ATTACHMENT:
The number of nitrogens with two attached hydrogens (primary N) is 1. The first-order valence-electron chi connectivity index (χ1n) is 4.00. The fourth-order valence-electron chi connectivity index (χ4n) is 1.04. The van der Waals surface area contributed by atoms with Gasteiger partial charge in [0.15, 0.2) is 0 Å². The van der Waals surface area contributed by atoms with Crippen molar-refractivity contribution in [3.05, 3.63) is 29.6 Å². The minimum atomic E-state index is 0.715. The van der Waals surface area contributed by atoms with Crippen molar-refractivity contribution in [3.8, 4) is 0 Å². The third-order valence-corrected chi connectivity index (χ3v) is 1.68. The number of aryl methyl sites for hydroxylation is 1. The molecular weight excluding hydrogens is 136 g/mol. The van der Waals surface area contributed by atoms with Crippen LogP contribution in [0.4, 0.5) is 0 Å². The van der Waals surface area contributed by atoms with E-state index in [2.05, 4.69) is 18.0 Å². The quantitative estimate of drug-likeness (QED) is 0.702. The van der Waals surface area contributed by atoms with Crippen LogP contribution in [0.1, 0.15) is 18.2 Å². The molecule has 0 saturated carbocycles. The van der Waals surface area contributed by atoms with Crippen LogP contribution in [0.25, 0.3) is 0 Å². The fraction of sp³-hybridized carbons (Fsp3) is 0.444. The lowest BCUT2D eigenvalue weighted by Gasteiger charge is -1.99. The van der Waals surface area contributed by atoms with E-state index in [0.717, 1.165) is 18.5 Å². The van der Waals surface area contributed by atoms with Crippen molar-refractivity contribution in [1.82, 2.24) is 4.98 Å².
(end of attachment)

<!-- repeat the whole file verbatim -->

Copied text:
The number of nitrogens with two attached hydrogens (primary N) is 1. The first-order valence-electron chi connectivity index (χ1n) is 4.00. The fourth-order valence-electron chi connectivity index (χ4n) is 1.04. The van der Waals surface area contributed by atoms with Gasteiger partial charge in [0.15, 0.2) is 0 Å². The van der Waals surface area contributed by atoms with Crippen molar-refractivity contribution in [3.05, 3.63) is 29.6 Å². The minimum atomic E-state index is 0.715. The van der Waals surface area contributed by atoms with Crippen molar-refractivity contribution in [3.8, 4) is 0 Å². The third-order valence-corrected chi connectivity index (χ3v) is 1.68. The number of aryl methyl sites for hydroxylation is 1. The molecular weight excluding hydrogens is 136 g/mol. The van der Waals surface area contributed by atoms with Crippen LogP contribution in [0.4, 0.5) is 0 Å². The van der Waals surface area contributed by atoms with E-state index in [2.05, 4.69) is 18.0 Å². The quantitative estimate of drug-likeness (QED) is 0.702. The van der Waals surface area contributed by atoms with Crippen LogP contribution in [0.1, 0.15) is 18.2 Å². The molecule has 0 saturated carbocycles. The van der Waals surface area contributed by atoms with Crippen LogP contribution in [0.25, 0.3) is 0 Å². The fraction of sp³-hybridized carbons (Fsp3) is 0.444. The lowest BCUT2D eigenvalue weighted by Gasteiger charge is -1.99. The van der Waals surface area contributed by atoms with E-state index in [0.717, 1.165) is 18.5 Å². The van der Waals surface area contributed by atoms with Crippen molar-refractivity contribution in [1.82, 2.24) is 4.98 Å².